Moreover, he used the Abrahamic promises to argue for Gentile inclusion in the covenant community AS GENTILES, without submitting to circumcision and thereby becoming Jewish proselytes. He presented Abraham as the exemplar of faith - “He believed God and it was reckoned to him for righteousness,” therefore, “they who are of faith are the sons of Abraham” - (Galatians 1:6-7, 3:6).

The Hebrew Bible foresaw that “God would declare the Gentiles righteous,” and therefore it announced beforehand the Gospel to Abraham. Those who are from faith “are blessed with believing Abraham.” Jesus redeemed us so that the “blessing of Abraham might come to the Gentiles in him.”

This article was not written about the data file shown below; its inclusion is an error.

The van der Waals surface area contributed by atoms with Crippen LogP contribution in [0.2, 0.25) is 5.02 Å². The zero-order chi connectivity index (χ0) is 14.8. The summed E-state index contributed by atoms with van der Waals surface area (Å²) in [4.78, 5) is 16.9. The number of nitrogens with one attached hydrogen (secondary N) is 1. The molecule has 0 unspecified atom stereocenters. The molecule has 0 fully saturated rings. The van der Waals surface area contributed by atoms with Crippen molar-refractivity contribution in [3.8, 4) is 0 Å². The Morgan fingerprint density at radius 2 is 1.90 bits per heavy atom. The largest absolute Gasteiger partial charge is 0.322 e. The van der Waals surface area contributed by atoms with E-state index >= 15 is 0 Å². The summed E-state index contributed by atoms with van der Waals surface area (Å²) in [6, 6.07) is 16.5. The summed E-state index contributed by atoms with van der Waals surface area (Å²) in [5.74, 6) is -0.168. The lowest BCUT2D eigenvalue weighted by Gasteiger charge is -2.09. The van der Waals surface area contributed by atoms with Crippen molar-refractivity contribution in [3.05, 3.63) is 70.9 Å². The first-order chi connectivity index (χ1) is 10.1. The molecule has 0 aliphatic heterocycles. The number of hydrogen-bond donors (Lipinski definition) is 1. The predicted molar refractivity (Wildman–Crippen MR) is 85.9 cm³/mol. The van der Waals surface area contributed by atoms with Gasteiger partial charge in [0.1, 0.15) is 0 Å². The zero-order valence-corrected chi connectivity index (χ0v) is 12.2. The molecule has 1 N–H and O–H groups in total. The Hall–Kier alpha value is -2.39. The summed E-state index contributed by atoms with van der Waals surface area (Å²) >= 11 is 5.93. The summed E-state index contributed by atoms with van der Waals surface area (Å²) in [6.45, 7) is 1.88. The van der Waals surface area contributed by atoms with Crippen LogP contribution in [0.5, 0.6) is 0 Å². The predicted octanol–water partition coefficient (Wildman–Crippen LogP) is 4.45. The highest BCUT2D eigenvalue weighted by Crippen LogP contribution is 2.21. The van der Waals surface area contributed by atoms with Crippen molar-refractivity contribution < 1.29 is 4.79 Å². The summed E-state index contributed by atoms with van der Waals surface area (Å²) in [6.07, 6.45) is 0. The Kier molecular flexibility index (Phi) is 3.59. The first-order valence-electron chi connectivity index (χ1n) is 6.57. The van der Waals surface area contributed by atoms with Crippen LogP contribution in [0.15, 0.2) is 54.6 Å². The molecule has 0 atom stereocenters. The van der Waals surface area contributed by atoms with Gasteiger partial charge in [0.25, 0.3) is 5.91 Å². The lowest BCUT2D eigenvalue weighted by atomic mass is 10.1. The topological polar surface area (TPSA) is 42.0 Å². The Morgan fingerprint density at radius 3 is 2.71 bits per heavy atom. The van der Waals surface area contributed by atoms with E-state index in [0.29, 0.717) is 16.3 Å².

The promises are for “Abraham and his seed,” singular, which is none other than Jesus, therefore, all men who are now “in him” are the “children of Abraham.” The “inheritance” is by promise, NOT by the requirements of the Torah or by one’s ethnicity.

Next, Paul raised the question: “Why, then, the law.” It was given because of “trespasses.” It was the “custodian UNTIL the Seed should come.” Now that the “Seed” has come, the custodianship of the Law no longer has jurisdiction over God’s covenant community - “All are sons of God through the faith of Christ Jesus… there cannot be Jew or Greek… now, if you are of Christ, you are Abraham’s Seed, according to promise, heirs” - (Galatians 3:19-29).

Thus, through his death and resurrection, all ethnic, cultural, and social boundaries are eliminated among the one people of God. Inclusion in the covenant and its promises is based on the “faith of Jesus,” his self-sacrificial act, and not biological descent, circumcision, or the other deeds and rites required by the Law.